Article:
Take the 2-minute tour ×
Stack Overflow is a question and answer site for professional and enthusiast programmers. It's 100% free, no registration required.

I have a website that uses Facebook authentication for logging in users. It uses the oAuth 2.0 server side flow for authentication and it all works fine.

I am now developing an iPhone application for the same website and want to allow users to sign in to the website via the iPhone application using FB authentication.The Facebook iOS SDK provides mechanisms to do the authentication using the client side flow, where in my iPhone app gets the access token.

Now to authenticate the user with my server, and also make the access token available to my server, I thought of sending this access token to my server (over https) and authenticate the user against my DB and set my own session related cookie. Is this the preferred or advised method? I need the access token on my server as I ask for offline access permission and have my webapp interact with FB user account from my server directly.

An easier option for me would be to just use the server side flow for authentication on my iPhone app too, as nothing new needs to be done and the server side code is the same for website or iPhone app. Is that possible?

I cannot use client side authentication and pass the access token to my server for authentication against my system and also to be stored for further use. The access token received for client side authentication is totally different from the server side authentication token and the two cannot be used interchangeably. I will have to use server side authentication.

One solution ( provided here - in the first comment to the question) is to use an UIWebView and simulate the server side flow. The following comment mentions the problems with this approach, that I have not been able to solve.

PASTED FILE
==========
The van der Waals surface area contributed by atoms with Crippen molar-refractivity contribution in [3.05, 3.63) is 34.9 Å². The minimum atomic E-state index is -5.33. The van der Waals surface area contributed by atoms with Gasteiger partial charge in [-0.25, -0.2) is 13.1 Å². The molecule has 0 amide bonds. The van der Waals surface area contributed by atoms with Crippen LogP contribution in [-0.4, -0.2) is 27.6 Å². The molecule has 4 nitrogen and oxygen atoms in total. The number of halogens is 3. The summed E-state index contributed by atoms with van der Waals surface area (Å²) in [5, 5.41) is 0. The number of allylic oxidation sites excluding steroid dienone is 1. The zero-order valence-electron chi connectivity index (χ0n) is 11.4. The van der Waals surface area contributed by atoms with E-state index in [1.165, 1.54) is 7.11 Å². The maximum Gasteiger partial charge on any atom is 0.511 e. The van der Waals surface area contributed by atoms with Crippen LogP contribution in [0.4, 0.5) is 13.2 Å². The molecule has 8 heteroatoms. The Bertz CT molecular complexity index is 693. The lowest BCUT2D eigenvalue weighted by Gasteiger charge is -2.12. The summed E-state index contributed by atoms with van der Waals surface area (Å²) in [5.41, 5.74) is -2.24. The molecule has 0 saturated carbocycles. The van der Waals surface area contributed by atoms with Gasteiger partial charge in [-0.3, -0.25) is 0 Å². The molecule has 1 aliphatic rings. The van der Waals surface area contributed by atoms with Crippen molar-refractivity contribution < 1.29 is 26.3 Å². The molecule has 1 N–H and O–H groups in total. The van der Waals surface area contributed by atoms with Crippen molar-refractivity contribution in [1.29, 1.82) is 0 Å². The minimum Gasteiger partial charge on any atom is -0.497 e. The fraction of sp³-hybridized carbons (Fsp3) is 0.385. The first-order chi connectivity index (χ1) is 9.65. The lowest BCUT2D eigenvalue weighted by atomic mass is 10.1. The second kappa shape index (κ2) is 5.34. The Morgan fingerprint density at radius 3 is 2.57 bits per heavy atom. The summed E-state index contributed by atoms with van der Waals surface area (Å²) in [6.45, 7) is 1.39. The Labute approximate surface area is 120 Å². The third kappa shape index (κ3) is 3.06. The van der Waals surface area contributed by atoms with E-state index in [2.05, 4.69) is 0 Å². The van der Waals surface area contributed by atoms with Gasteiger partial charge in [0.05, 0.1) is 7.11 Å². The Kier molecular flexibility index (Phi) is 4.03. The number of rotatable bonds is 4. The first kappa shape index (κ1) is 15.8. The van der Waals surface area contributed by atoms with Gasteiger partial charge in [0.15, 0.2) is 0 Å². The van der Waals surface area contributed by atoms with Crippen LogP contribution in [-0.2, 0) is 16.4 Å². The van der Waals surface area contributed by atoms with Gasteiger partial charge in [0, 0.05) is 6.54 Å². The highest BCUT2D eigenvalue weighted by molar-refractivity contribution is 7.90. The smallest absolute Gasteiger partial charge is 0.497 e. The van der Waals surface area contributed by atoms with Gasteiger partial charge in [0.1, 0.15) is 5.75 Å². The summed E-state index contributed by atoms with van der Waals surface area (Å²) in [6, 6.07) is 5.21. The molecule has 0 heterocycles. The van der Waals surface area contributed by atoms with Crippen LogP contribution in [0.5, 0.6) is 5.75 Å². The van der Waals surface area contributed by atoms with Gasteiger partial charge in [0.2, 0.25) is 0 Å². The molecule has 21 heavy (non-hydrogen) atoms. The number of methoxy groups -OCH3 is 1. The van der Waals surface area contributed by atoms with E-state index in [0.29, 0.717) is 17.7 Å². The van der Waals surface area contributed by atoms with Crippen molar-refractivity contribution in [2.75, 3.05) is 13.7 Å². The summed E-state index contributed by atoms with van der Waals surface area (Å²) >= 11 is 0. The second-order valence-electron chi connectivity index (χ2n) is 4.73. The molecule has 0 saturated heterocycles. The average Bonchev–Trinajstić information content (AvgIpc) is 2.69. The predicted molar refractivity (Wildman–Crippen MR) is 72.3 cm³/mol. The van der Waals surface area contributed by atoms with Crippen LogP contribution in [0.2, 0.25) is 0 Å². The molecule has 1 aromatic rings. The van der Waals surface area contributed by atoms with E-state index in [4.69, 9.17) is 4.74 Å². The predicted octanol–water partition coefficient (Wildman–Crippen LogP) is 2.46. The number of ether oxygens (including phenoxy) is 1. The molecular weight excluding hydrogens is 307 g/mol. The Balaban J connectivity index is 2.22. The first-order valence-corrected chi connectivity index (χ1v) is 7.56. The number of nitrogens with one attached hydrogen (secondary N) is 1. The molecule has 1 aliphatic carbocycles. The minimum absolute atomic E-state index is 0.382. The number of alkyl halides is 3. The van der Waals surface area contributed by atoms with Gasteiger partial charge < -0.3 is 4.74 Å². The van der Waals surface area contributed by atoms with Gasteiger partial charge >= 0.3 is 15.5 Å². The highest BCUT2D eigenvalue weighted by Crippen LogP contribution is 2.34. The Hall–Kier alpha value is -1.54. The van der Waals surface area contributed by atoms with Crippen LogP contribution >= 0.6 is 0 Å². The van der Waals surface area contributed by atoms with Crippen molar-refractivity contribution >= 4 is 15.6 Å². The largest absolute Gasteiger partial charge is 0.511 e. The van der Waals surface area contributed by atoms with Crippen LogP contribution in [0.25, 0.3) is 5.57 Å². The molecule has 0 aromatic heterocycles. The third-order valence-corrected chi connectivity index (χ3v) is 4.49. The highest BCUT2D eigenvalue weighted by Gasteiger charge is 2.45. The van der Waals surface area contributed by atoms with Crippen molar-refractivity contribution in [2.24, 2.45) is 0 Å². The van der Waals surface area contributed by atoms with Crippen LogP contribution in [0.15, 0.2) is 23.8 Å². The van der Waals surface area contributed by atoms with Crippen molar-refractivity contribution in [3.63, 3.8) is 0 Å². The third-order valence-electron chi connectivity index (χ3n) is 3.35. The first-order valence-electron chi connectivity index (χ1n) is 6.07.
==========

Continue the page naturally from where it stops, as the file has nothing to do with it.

This has been solved by examining the URL to which the webview is redirected to after the login.

Another problem is that, my iPhone app does some client side interactions too (like FBShare, writing to a friend's wall, etc). If I use the simulated server side authentication, I will have to do another client side authentication for these interactions or take the painful approach and route even these actions through my server. The latter is definitely not preferable. How do I go about this? Can I avoid this double login as it will be very bad user experience?

share|improve this question
    
in summary, what is the question? –  bkaid Oct 1 '11 at 15:16

2 Answers 2

I am in a similar situation. I've got an iOS native app that needs to know who the user is.

I've got a website (RoR), using Devise, that I can login to/create an account with Facebook/Twitter via it's OmniAuth gem.

However, with both Facebook and Twitter, it seems that I have to create two entries in each, one for the website, one for the app.

Those are separate API keys for each.

For the iOS app, the only way I've come up with to make this work is: * If the user wants to auth/create account via Twitter of Facebook, then send them via a UIWebView to the website to login.

Any tweets/FB posts from the iOS would actually be posted to each via an API on the website that would use the user's access token to post the tweet on their behalf.

The thing is, I rather dislike Webviews for logins. If anyone has any suggestions I'm all ears.

share|improve this answer
    
Yeah, I'm getting that code via UIWebView too. It's quite disappointed to know that Facebook SDK for iOS doesn't have an API that support getting the code used in Server-Side auth. And it's quite hard to explain why I can't do it to others. –  Hlung Jul 5 '12 at 6:42

"I cannot use client side authentication and pass the access token to my server for authentication against my system and also to be stored for further use. The access token received for client side authentication is totally different from the server side authentication token and the two cannot be used interchangeably. I will have to use server side authentication."

I just found it opposite. The access tokens generated by the client-side flow and server-side flow authentication are exactly same. They are "interchangeable", in fact once you get the token, it can be used anywhere as long as the user is still logged in and the token is not expired yet. This works.

curl "https://graph.facebook.com/{the user id}/friends?access_token={the token}
share|improve this answer

Your Answer

 
discard

By posting your answer, you agree to the privacy policy and terms of service.

Not the answer you're looking for? Browse other questions tagged or ask your own question.